Serviced apartments may increase risk of personal injury

Date: Aug 10, 2011

Melbourne City Council is under increasing pressure to tighten residential safety regulations after an increase in the number of units being rented as serviced apartments.

Long-term residents have labelled buildings that allow this practice "pseudo-hotels" because of the frequency with which they change tenants.

Consumer groups have called on the council to act on a number of key issues raised by concerned locals.

These organisations have pointed out that the higher turnover of tenants in these apartment means that certain facilities are used more frequently, leading to an increase in wear on strata-owned infrastructure.

In turn this could lead to higher costs for public liability insurance as well as issues related to security, according to Residents 3000 spokeswoman Yolande Leonardi.

Ms Leonardi has also expressed concerns over the array of items left on balconies by short-stay tenants, with boxes, metal sheeting and even mattresses posing a potential risk to passersby.

"It is not only unattractive, unsecured items can be dangerous,” Ms Leonardi said.

Currently there are no laws that restrict landlords from leasing their units as serviced apartments and they are not subject to the stricter safety guidelines that apply to boarding houses and motels.

The Australian Building Codes Board (ABCB) has been asked by Melbourne council to supply new regulations that require units with lease periods of less than 28 days to meet the same safety standards as the majority of hotels.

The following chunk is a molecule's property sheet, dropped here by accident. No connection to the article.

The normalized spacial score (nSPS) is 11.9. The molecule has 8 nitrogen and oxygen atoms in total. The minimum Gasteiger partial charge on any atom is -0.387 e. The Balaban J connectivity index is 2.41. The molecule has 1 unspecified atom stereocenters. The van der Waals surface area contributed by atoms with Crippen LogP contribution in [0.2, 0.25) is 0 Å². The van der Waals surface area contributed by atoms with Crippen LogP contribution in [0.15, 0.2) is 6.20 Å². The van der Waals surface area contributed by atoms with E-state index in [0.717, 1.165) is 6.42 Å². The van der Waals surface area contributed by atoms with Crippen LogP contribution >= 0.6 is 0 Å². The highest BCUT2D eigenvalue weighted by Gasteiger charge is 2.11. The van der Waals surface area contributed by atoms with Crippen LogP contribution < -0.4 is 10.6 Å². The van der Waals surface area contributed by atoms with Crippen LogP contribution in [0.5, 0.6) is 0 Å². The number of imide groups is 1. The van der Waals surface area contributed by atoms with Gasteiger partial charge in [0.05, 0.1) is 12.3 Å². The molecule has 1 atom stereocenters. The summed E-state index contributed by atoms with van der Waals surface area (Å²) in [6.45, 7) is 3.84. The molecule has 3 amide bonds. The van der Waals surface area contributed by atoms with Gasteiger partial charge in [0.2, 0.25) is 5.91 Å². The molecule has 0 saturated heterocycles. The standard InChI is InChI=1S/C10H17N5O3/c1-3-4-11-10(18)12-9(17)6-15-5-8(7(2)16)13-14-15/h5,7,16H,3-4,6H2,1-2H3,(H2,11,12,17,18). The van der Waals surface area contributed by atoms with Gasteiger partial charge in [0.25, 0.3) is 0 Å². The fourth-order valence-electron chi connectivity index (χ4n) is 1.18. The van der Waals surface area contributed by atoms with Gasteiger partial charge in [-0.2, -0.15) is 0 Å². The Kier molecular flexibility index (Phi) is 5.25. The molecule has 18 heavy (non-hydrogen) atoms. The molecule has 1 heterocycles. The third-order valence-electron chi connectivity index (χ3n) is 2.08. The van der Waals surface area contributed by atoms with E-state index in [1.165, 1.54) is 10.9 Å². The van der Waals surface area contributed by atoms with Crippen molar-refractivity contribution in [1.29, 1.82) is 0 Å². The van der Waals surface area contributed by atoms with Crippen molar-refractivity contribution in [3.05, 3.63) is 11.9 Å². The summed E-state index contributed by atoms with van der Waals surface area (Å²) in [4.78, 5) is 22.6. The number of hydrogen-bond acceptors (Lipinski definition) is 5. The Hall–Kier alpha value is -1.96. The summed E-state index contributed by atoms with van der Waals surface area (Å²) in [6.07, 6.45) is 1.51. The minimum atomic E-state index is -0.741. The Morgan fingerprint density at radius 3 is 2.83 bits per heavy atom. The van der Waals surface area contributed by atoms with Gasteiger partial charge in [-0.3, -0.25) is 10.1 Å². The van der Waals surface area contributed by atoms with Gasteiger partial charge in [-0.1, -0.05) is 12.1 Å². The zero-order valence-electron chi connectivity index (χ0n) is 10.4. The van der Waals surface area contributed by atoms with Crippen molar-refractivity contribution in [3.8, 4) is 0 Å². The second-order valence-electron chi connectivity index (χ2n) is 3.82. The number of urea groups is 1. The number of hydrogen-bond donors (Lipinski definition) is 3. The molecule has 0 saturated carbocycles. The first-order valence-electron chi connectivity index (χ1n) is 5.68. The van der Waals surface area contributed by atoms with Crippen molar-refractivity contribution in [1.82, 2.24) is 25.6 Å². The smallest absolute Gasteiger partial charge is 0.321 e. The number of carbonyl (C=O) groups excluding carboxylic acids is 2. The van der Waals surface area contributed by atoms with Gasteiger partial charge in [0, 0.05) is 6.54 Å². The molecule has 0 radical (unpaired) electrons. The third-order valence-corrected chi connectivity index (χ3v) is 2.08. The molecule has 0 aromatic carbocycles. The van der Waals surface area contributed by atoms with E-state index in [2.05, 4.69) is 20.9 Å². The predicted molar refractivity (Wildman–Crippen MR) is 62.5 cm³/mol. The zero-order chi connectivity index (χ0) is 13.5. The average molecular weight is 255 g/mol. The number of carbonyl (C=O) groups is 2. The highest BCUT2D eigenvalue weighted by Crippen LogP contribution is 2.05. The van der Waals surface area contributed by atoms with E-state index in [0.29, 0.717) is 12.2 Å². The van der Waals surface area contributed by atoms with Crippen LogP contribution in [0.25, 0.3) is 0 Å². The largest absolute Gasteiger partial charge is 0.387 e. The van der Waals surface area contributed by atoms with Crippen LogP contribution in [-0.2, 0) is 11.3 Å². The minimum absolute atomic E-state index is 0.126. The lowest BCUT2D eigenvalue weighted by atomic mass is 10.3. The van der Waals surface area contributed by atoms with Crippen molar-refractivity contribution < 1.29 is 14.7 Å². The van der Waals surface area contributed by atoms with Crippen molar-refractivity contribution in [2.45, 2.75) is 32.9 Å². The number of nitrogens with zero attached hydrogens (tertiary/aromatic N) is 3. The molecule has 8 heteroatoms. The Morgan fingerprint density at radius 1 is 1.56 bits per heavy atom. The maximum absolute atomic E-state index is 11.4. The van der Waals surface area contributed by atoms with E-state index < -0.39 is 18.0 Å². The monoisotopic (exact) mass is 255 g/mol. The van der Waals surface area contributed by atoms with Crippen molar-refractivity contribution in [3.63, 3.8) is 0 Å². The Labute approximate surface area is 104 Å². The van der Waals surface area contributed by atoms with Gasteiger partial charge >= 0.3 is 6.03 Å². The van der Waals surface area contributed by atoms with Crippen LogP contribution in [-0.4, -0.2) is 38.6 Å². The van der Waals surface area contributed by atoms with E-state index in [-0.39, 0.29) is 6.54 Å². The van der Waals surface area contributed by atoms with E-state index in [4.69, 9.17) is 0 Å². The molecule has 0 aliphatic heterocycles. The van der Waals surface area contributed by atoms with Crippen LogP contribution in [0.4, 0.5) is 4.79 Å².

Property management firms have welcomed the move, with the general manager from Owners Corporations Victoria Rob Beck saying that he would appreciate more specific guidelines regarding items stored on private balconies.

In NSW, the resident or occupier of a property has to take a reasonable amount of care to protect anyone on their property from harm due to a foreseeable risk.

The definitions of harm include personal injury, economic loss as well as damages to property.

An experienced compensation lawyer will be able to help you determine if a particular case meets the requirements for a claim to be made.

If a person suffers a disease, impairment to physical or mental function as a result of an incident that occurs on property that is not their own, they may wish to speak to an personal injury lawyer to explore their legal options.

Access to compensation can be made easier with the use of a no win no fee law firm who can provide access to a wealth of experience with a minimum of up-front costs.

Call us now on 1800 004 878 to book a free appointment with one of my compensation experts, or email your enquiry.